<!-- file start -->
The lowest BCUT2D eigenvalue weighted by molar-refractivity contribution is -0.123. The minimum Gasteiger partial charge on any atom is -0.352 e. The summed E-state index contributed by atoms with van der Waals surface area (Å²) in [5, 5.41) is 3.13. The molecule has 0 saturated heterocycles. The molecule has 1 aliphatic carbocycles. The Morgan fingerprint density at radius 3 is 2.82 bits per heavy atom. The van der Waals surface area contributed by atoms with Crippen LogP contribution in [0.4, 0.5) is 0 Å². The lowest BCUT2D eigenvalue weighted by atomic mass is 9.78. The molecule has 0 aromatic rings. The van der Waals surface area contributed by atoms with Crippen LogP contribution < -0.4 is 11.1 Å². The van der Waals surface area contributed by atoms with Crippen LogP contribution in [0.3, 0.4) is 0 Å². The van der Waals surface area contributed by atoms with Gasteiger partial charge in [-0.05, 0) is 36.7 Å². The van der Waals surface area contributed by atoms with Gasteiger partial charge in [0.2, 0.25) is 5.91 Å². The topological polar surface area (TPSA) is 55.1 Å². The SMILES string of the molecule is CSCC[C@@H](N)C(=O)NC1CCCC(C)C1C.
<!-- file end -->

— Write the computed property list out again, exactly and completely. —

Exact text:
The lowest BCUT2D eigenvalue weighted by molar-refractivity contribution is -0.123. The minimum Gasteiger partial charge on any atom is -0.352 e. The summed E-state index contributed by atoms with van der Waals surface area (Å²) in [5, 5.41) is 3.13. The molecule has 0 saturated heterocycles. The molecule has 1 aliphatic carbocycles. The Morgan fingerprint density at radius 3 is 2.82 bits per heavy atom. The van der Waals surface area contributed by atoms with Crippen LogP contribution in [0.4, 0.5) is 0 Å². The lowest BCUT2D eigenvalue weighted by atomic mass is 9.78. The molecule has 0 aromatic rings. The van der Waals surface area contributed by atoms with Crippen LogP contribution < -0.4 is 11.1 Å². The van der Waals surface area contributed by atoms with Crippen LogP contribution in [0.3, 0.4) is 0 Å². The van der Waals surface area contributed by atoms with Gasteiger partial charge in [-0.05, 0) is 36.7 Å². The van der Waals surface area contributed by atoms with Gasteiger partial charge in [0.2, 0.25) is 5.91 Å². The topological polar surface area (TPSA) is 55.1 Å². The SMILES string of the molecule is CSCC[C@@H](N)C(=O)NC1CCCC(C)C1C.